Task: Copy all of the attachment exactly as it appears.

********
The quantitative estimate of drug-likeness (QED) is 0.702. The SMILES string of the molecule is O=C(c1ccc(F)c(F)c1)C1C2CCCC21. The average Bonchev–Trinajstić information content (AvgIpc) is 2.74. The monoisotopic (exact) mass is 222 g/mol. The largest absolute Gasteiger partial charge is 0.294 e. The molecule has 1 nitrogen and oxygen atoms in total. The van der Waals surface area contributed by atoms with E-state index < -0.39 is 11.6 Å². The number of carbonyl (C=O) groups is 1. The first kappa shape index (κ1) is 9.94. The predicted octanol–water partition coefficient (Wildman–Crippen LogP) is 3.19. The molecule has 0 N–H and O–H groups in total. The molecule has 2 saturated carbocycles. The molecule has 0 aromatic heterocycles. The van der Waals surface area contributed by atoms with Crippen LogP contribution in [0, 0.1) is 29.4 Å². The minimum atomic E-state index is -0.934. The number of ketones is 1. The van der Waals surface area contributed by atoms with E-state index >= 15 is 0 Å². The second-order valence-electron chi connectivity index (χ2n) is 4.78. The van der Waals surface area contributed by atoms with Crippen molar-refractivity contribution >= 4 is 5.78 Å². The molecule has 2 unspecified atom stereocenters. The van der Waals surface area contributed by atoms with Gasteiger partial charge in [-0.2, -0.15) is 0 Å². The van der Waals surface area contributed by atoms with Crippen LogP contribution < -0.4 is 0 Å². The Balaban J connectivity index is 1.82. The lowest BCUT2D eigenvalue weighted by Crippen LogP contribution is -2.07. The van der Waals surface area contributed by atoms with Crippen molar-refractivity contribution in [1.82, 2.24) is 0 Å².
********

The quantitative estimate of drug-likeness (QED) is 0.702. The SMILES string of the molecule is O=C(c1ccc(F)c(F)c1)C1C2CCCC21. The average Bonchev–Trinajstić information content (AvgIpc) is 2.74. The monoisotopic (exact) mass is 222 g/mol. The largest absolute Gasteiger partial charge is 0.294 e. The molecule has 1 nitrogen and oxygen atoms in total. The van der Waals surface area contributed by atoms with E-state index < -0.39 is 11.6 Å². The number of carbonyl (C=O) groups is 1. The first kappa shape index (κ1) is 9.94. The predicted octanol–water partition coefficient (Wildman–Crippen LogP) is 3.19. The molecule has 0 N–H and O–H groups in total. The molecule has 2 saturated carbocycles. The molecule has 0 aromatic heterocycles. The van der Waals surface area contributed by atoms with Crippen LogP contribution in [0, 0.1) is 29.4 Å². The minimum atomic E-state index is -0.934. The number of ketones is 1. The van der Waals surface area contributed by atoms with E-state index >= 15 is 0 Å². The second-order valence-electron chi connectivity index (χ2n) is 4.78. The van der Waals surface area contributed by atoms with Crippen molar-refractivity contribution >= 4 is 5.78 Å². The molecule has 2 unspecified atom stereocenters. The van der Waals surface area contributed by atoms with Gasteiger partial charge in [-0.2, -0.15) is 0 Å². The van der Waals surface area contributed by atoms with Crippen LogP contribution < -0.4 is 0 Å². The Balaban J connectivity index is 1.82. The lowest BCUT2D eigenvalue weighted by Crippen LogP contribution is -2.07. The van der Waals surface area contributed by atoms with Crippen molar-refractivity contribution in [1.82, 2.24) is 0 Å².